How The New School Year Feels For Two Students Headed Back
High school student Keetra Bippus’ senior year looks a lot different than she anticipated.
She’s spending her last months of secondary education attending Flagstaff Arts & Leadership Academy in Arizona remotely from her kitchen. Compared to in-person learning, Bippus says online school lends fewer opportunities for hands-on learning and moves at a slower pace.
“But I do think that my schools adapted really well to the online learning environment and making sure it’s not too stressful,” she says, “and that we’re able to spend time away from the screen, even though we have to be on Zoom for all our classes.”
Bippus and her class log on to Zoom for their lesson and leave the call when it ends, so she’s not able to interact with her teacher or her classmates as much.
She keeps up with her close friends who she would spend lunch and breaks between classes talking to through a text group chat. But she says she doesn’t have time to catch up with other people outside the group.
When her school first went online in March, her classes were an hour and 20 minutes long — which made it hard to concentrate even for her favorite subject, English. Now, she can more easily focus during 40-minute classes.
“I find it a lot harder to stay focused to do my homework. It feels kind of like I’m just like in class constantly,” she says. “So it’s a lot harder for me to focus on that.”
One tough adjustment for Bippus is hearing her younger sister participating in class and people doing household chores like washing dishes. Her family does a good job of staying quiet, she says, but distractions can make it hard to focus on tasks such as quizzes.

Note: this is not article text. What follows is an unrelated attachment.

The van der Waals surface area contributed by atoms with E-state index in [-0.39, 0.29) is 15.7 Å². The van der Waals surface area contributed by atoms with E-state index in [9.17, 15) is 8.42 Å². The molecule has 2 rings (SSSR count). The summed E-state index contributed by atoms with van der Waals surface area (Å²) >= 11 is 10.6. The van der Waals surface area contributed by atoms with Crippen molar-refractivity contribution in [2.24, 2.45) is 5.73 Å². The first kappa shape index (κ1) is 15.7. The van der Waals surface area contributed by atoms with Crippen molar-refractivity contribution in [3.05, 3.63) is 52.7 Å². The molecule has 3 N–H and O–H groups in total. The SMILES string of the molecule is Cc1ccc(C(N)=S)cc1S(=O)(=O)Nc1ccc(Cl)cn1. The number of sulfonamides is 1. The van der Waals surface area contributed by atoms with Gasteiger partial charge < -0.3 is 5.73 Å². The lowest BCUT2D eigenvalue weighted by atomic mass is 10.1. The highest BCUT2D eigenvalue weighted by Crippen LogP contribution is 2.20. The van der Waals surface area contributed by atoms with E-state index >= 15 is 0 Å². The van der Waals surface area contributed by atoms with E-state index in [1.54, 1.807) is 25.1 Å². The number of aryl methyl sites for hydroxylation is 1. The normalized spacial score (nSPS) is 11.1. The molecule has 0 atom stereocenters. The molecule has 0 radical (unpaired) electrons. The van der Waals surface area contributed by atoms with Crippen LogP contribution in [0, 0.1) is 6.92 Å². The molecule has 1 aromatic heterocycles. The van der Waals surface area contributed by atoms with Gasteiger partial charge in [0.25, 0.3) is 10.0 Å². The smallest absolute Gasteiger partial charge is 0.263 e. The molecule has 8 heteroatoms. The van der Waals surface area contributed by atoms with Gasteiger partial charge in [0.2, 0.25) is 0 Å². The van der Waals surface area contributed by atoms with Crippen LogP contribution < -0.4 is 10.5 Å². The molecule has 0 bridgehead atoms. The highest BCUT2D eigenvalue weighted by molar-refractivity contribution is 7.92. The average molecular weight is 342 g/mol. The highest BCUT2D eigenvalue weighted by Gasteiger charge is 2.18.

Since it’s her senior year, Bippus spends much of her time working on college and scholarship applications. In-person meetings with college counselors have been replaced with long email chains, she says.
The ability to set a remote appointment with school administration would make remote learning a little easier for her, she says.
“Now I kind of have to send a ton of emails to my counselors,” she says, “and it just takes a bit longer to get the answers that I need.”
Bippus says she misses hanging out with friends downtown and lake diving three times a week, as she did before the pandemic.
On the other side of the country at Buffalo Academy of Science Charter School in New York, 6th grader Rebekah Gonyou says she loses some learning time to issues such as signing on to Zoom. She gets a five- to 10-minute break between classes for stretching and getting a snack before logging on to Zoom again.
“It’s hard to stay focused,” Gonyou says, “but so far I’ve managed to not walk away from the screen or do that kind of thing.”
With her mom working at a nearby school serving lunches and dad in his office upstairs, Gonyou’s main distraction is her 7th-grade brother who sometimes shouts at his screen during school. She doesn’t yell at the screen, however, since her muted microphone would prevent her classmates from hearing her.
To stay connected with her friends, Gonyou adds them on Google Hangouts so they can talk whenever they want to. But she doesn’t keep up with everyone in her class this way.
A big fan of art, music and English, Gonyou says a bigger break between her four 50-minute classes would improve her remote learning experience. With such a short break, she doesn’t have time to eat lunch until after her school day ends.
“What would make it better for me is if we had like a longer period of time than 10 minutes,” she says, “so I’m not hungry throughout the whole period.”
Outside of the virtual classroom, Gonyou misses gathering for campfires or birthday parties with her family, especially since they’re a mere two blocks away — even during the remote school day.
This article was originally published on WBUR.org.
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